Really, we mean that using your spa or hot tub is good for you. There are many benefits of immersion in hot water, beyond the pure pleasure of it, that justify your using your spa. We are going to do a short series of posts on this topic to give you some of the basic information. This first post introduces hydrotherapy in general. Our next ones will give more information about the physiological mechanisms of hot water therapy and about its emotional/psychological benefits.
Hydrotherapy is an Ancient Practice
Water has been used in many cultures across time as a curative or restorative agent, which we generally call ‘hydrotherapy’ (see the Wikipedia article). Most of you will remember the Roman baths, and it seems that every state in the Union has a town called “Hot Springs” where people visited to experience the “healing waters.” These traditional spas were abused by an assortment of quacks who made outrageous claims for them, but there is a core of truth in the value of water for therapy.
While the term “hydrotherapy” includes a host of practices, using both cold and hot water, we are focused on hot water immersion, and to some extent on the effect of jets, as a therapeutic method.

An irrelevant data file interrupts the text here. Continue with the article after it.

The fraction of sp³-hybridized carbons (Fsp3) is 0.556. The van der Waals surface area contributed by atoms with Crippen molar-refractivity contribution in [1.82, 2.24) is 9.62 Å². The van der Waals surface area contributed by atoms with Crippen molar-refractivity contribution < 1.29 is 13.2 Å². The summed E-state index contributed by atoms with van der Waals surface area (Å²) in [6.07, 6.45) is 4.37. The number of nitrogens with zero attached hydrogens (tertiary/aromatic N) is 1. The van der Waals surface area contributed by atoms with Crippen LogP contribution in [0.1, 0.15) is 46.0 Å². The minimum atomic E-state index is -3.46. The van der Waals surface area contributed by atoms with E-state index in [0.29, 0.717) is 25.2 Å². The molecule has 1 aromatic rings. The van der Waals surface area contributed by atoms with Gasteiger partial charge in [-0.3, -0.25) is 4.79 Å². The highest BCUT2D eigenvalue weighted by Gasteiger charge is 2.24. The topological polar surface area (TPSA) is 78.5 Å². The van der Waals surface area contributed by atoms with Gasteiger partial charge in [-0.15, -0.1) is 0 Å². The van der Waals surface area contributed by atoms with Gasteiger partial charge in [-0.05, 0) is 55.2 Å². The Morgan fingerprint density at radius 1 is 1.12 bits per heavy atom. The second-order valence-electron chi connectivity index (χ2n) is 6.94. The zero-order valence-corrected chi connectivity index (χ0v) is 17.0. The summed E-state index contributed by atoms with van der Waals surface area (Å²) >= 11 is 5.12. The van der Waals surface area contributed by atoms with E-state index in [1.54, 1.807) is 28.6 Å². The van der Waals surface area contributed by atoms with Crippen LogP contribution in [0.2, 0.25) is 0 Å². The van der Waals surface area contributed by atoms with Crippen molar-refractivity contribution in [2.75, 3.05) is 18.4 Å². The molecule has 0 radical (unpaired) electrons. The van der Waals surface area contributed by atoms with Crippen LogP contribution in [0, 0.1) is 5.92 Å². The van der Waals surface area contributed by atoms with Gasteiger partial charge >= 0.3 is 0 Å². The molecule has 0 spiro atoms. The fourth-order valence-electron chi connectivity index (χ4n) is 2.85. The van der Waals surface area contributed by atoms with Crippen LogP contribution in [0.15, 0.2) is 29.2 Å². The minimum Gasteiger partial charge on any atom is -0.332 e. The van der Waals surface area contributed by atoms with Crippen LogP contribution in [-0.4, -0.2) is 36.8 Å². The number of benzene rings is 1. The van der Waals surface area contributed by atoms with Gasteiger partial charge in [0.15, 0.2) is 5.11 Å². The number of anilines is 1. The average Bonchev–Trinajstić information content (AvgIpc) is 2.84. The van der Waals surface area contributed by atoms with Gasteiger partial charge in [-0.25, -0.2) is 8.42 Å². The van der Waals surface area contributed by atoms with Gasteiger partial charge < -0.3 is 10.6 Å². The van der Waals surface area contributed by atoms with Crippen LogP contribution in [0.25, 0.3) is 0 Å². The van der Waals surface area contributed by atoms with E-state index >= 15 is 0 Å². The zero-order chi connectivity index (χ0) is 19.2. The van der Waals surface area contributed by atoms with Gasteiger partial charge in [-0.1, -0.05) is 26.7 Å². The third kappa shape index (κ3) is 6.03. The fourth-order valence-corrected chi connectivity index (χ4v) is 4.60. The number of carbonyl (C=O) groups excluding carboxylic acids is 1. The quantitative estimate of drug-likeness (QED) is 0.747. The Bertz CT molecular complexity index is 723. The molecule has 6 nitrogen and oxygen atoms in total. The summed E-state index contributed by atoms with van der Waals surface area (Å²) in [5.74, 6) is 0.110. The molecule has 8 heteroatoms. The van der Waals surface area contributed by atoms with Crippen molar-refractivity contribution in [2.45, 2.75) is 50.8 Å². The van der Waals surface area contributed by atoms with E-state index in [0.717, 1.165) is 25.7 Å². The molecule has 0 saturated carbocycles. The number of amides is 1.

Climbing into your spa can be therapeutic primarily through its effects on your circulation system and due to the buoyancy you experience in water. For most people, the spa helps dilate blood vessels to improve flow into muscle and connective tissue, lowers blood pressure (with a higher heartbeat), and confers a sense of well-being. These feelings of relaxation exist whether we get any actual therapy or not, and for many of us easily justify the use of the spa.
However, for some people with particular conditions, the spa might actually be a beneficial treatment. Some forms of arthritis respond well to heat, and some of the ordinary aches and pains of life can be temporarily treated with hot water. It is common for spa users to report that a soak before going to bed makes it easier to fall asleep and stay asleep.
Check with Your Physician
Just one caveat, as always: you should ask your own physician if using the spa might be beneficial in treating any specific condition you might have, or if hot water might be detrimental for some reason. For example, it is usually unwise for a pregnant woman to immerse herself in water above a certain temperature, so getting her physician’s advice is wise.
You Need Clean Water
It goes without saying that you need clean water to get the benefits of hydrotherapy without the unwanted effects of contaminants. The more you use your spa for its benefits, the more important it is to make sure it is sanitary. Your DEL Ozone spa ozone generator is your best tool for maintaining clean, clear spa water.
With the clean water issue taken care of, enjoy that spa and its many benefits!